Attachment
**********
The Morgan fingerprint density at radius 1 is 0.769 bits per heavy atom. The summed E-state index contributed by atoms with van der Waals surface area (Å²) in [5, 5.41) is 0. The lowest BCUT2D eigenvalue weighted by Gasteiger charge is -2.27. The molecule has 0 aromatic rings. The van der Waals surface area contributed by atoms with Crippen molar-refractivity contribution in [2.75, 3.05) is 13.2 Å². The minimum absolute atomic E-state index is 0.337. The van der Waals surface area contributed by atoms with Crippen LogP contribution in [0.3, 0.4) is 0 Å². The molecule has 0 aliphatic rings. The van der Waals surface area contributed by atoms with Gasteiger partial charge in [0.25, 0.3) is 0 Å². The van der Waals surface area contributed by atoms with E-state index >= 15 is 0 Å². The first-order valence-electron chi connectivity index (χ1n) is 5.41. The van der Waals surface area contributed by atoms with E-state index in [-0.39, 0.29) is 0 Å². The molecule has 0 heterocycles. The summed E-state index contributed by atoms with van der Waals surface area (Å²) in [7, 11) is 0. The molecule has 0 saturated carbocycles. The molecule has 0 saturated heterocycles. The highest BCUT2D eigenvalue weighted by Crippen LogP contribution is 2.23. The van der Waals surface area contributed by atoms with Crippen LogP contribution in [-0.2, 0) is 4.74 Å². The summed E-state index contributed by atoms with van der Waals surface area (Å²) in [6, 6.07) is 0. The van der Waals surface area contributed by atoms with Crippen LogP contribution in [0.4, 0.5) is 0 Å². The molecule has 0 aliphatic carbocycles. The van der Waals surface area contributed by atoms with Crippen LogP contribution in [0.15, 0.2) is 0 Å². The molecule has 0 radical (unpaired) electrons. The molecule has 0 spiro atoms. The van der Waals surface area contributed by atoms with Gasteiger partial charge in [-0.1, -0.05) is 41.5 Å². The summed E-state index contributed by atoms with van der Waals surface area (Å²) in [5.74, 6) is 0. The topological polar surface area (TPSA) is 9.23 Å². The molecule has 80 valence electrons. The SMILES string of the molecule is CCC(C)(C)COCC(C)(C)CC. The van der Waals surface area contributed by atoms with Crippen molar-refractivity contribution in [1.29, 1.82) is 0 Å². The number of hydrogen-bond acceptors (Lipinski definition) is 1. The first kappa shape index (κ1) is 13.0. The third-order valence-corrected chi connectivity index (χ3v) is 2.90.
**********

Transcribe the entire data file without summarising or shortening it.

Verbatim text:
The Morgan fingerprint density at radius 1 is 0.769 bits per heavy atom. The summed E-state index contributed by atoms with van der Waals surface area (Å²) in [5, 5.41) is 0. The lowest BCUT2D eigenvalue weighted by Gasteiger charge is -2.27. The molecule has 0 aromatic rings. The van der Waals surface area contributed by atoms with Crippen molar-refractivity contribution in [2.75, 3.05) is 13.2 Å². The minimum absolute atomic E-state index is 0.337. The van der Waals surface area contributed by atoms with Crippen LogP contribution in [0.3, 0.4) is 0 Å². The molecule has 0 aliphatic rings. The van der Waals surface area contributed by atoms with Gasteiger partial charge in [0.25, 0.3) is 0 Å². The van der Waals surface area contributed by atoms with E-state index >= 15 is 0 Å². The first-order valence-electron chi connectivity index (χ1n) is 5.41. The van der Waals surface area contributed by atoms with E-state index in [-0.39, 0.29) is 0 Å². The molecule has 0 heterocycles. The summed E-state index contributed by atoms with van der Waals surface area (Å²) in [7, 11) is 0. The molecule has 0 saturated carbocycles. The molecule has 0 saturated heterocycles. The highest BCUT2D eigenvalue weighted by Crippen LogP contribution is 2.23. The van der Waals surface area contributed by atoms with Crippen LogP contribution in [-0.2, 0) is 4.74 Å². The summed E-state index contributed by atoms with van der Waals surface area (Å²) in [6, 6.07) is 0. The van der Waals surface area contributed by atoms with Crippen LogP contribution in [0.4, 0.5) is 0 Å². The molecule has 0 aliphatic carbocycles. The van der Waals surface area contributed by atoms with Crippen LogP contribution in [0.15, 0.2) is 0 Å². The molecule has 0 radical (unpaired) electrons. The molecule has 0 spiro atoms. The van der Waals surface area contributed by atoms with Gasteiger partial charge in [-0.1, -0.05) is 41.5 Å². The summed E-state index contributed by atoms with van der Waals surface area (Å²) in [5.74, 6) is 0. The topological polar surface area (TPSA) is 9.23 Å². The molecule has 80 valence electrons. The SMILES string of the molecule is CCC(C)(C)COCC(C)(C)CC. The van der Waals surface area contributed by atoms with Crippen molar-refractivity contribution in [1.29, 1.82) is 0 Å². The number of hydrogen-bond acceptors (Lipinski definition) is 1. The first kappa shape index (κ1) is 13.0. The third-order valence-corrected chi connectivity index (χ3v) is 2.90.